Good question. Why don’t reporters ask Dr. Christie and Dr Cuomo?

 

By: William Greider, The Nation, October 29, 2014

October 31, 2014 Posted by | Andrew Cuomo, Chris Christie, Ebola | , , , , , , , | Leave a comment

“Right-Wing Incumbent’s”: Five Awful GOP Governors Who Need To Go

Senate, Senate, Senate. Of course it’s the most important battle this fall, the top fight on the card. But there’s a lot of other action to watch. I’ll write plenty about Senate races between now and Election Day, but today, let’s look at the key governors races. From a liberal point of view, there are five that are clearly the most important; five where taking out the right-wing incumbent would be gratifying either for its own sake, for what it might suggest about 2016, or in some cases both. Here we go, in order:

1. Rick Scott, Florida. Scott seems to be maintaining a slender lead over Republican-turned-Democrat Charlie Crist, who’s running against him. But it’s all margin-of-error stuff at this point—Scott leads narrowly in most polls, and every so often one finds Crist ahead. There is a third candidate, Libertarian Adrian Wyllie, who’s running between 4 and 8 percent and, according to one poll, drawing equally from Scott and Crist.

The most important thing about this race is not political but—lo and behold!—substantive. If Crist wins, the biggest state in the union that is not participating in Obamacare may do so. Governor Crist would have to battle with the legislature about accepting the Medicaid money, but this has been a central plank of his campaign, just as refusing the money has been central to Scott’s campaign. If Crist were to win and push acceptance of the funds through, the state could gain $66 billion in federal dollars over the next decade and insure 1.1 million more people. It’d be a huge step forward for the Affordable Care Act.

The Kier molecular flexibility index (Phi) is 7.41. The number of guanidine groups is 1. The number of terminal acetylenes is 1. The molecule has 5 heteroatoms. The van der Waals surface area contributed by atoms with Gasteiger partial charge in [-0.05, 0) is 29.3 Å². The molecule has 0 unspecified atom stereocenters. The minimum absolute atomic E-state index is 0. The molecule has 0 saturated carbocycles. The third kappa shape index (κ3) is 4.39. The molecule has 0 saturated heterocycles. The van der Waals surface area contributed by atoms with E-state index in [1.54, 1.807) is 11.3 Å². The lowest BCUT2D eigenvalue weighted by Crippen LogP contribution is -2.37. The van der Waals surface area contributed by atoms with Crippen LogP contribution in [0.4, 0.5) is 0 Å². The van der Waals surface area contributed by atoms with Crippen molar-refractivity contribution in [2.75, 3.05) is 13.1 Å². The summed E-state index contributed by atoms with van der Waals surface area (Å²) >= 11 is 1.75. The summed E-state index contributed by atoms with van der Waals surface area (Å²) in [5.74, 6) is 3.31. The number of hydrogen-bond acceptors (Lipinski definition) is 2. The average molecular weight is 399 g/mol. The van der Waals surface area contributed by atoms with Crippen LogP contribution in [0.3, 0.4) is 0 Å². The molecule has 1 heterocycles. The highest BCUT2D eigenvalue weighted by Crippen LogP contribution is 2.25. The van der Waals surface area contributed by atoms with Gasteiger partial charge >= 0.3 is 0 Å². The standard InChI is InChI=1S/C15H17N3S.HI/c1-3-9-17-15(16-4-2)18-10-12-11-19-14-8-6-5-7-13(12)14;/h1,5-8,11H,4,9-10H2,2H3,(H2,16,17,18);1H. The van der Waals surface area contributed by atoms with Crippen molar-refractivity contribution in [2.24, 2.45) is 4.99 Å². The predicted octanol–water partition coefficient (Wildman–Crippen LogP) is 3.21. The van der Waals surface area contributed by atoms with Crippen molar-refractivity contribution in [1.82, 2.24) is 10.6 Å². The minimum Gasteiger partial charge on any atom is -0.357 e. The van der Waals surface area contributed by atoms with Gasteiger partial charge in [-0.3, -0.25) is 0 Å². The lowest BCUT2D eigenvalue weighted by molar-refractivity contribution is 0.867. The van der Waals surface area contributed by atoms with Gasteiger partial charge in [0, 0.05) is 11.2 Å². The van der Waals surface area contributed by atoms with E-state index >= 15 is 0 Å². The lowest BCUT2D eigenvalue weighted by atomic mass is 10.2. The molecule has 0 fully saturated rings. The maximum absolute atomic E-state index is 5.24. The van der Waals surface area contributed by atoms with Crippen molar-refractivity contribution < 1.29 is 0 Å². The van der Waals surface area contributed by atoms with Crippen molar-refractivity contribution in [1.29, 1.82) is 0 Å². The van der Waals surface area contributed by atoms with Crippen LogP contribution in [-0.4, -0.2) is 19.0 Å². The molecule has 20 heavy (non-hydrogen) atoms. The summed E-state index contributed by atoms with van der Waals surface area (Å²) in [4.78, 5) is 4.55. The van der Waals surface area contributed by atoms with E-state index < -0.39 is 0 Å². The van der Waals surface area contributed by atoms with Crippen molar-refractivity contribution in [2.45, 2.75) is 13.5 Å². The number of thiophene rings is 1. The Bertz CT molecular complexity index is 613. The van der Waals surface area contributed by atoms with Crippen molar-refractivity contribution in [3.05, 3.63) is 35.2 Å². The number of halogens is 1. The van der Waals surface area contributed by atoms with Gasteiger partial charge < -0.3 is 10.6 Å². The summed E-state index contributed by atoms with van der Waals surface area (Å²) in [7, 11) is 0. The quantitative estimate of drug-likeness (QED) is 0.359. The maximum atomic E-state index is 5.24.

And of course there are 2016 ramifications as well. In most states that have taken the Medicaid money, doing so has turned out to be pretty popular. If Crist gets in and manages to implement Obamacare in a reasonably successful way, that has to help whoever the Democratic candidate is. And when a party controls a governor’s mansion, its donor base is more engaged and its network of local activists and volunteers is more energized.

2. Scott Walker, Wisconsin. I’m confident I speak for all of American liberalism when I say we’d love to see this smarmy, smug, self-satisfied little blobfish go down to defeat. Right now, he’s basically tied with Democrat Mary Burke. He’s ahead by three points in one recent poll, she’s up four in another. One factor that could help Walker in turnout terms is that, of the state’s eight congressional districts, the only two in which the races are competitive are GOP-leaning districts, so that could push Republican turnout up a bit. On the other hand, Obama’s job approval in Wisconsin isn’t so bad, at 45-49, so it’s not like a Kentucky or Arkansas, where loads of conservative voters are going to vote just to register their animus toward the president.

I rank Walker second on my list because he’s a potential presidential contender for 2016. The conventional wisdom now in Washington is that he’s the 2016 Tim Pawlenty—the guy who looks good on paper but isn’t ready for prime time. But who knows, the conventional wisdom is wrong all the time about these things. And if somehow Walker were to demonstrate that he’s ready for prime time and capture the Republican nomination, then there’s a chance he could win—only a chance, I think—his home state, and that’s 10 electoral votes that would really alter the Electoral College calculus (the Democrats haven’t lost Wisconsin since 1984). Better just to take him out now and not have to worry about such exigencies.

3. Nathan Deal, Georgia. A true wingnut, former House member Deal has presided over the new gun law that lets people pack heat in America’s busiest airport, spoken fondly of the old Stars and Bars, and sent most of the other signals you’d expect someone like that to send to reactionary white voters. While in the House, he was something of a birth-certificate “truther.” That all combines to stand a chance of rendering Deal a bit much even by the hardened standards of the Peach State, where polls show him one or two goober peas ahead of Jason Carter, grandson of Jimmy. Carter is well to grandpap’s right—he supported the new gun law, for example. But at least he’d probably not say things like, “My wife tells me she could look at her sixth-grade class and tell ya which ones are going to prison and which ones are going to college.”